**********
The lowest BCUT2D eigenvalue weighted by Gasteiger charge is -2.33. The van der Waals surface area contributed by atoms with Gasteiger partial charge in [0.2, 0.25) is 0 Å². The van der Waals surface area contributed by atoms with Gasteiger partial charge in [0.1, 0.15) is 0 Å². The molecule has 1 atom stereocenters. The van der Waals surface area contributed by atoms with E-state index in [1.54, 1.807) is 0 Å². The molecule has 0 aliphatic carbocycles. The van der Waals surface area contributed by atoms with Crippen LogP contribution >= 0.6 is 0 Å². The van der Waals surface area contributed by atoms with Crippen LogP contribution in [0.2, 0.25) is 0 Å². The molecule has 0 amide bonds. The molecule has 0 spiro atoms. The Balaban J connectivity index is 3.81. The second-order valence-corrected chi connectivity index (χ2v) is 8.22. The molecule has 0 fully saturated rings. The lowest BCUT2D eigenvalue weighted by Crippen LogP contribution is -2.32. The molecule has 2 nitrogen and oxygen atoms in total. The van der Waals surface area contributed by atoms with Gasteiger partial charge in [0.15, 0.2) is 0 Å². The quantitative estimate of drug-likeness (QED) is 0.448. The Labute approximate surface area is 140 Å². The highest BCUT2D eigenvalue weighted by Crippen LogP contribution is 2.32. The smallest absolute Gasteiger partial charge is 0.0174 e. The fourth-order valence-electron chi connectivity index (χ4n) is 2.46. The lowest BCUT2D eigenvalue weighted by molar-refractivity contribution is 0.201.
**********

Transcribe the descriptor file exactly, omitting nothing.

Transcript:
The lowest BCUT2D eigenvalue weighted by Gasteiger charge is -2.33. The van der Waals surface area contributed by atoms with Gasteiger partial charge in [0.2, 0.25) is 0 Å². The van der Waals surface area contributed by atoms with Gasteiger partial charge in [0.1, 0.15) is 0 Å². The molecule has 1 atom stereocenters. The van der Waals surface area contributed by atoms with E-state index in [1.54, 1.807) is 0 Å². The molecule has 0 aliphatic carbocycles. The van der Waals surface area contributed by atoms with Crippen LogP contribution >= 0.6 is 0 Å². The van der Waals surface area contributed by atoms with Crippen LogP contribution in [0.2, 0.25) is 0 Å². The molecule has 0 amide bonds. The molecule has 0 spiro atoms. The Balaban J connectivity index is 3.81. The second-order valence-corrected chi connectivity index (χ2v) is 8.22. The molecule has 0 fully saturated rings. The lowest BCUT2D eigenvalue weighted by Crippen LogP contribution is -2.32. The molecule has 2 nitrogen and oxygen atoms in total. The van der Waals surface area contributed by atoms with Gasteiger partial charge in [0.15, 0.2) is 0 Å². The quantitative estimate of drug-likeness (QED) is 0.448. The Labute approximate surface area is 140 Å². The highest BCUT2D eigenvalue weighted by Crippen LogP contribution is 2.32. The smallest absolute Gasteiger partial charge is 0.0174 e. The fourth-order valence-electron chi connectivity index (χ4n) is 2.46. The lowest BCUT2D eigenvalue weighted by molar-refractivity contribution is 0.201.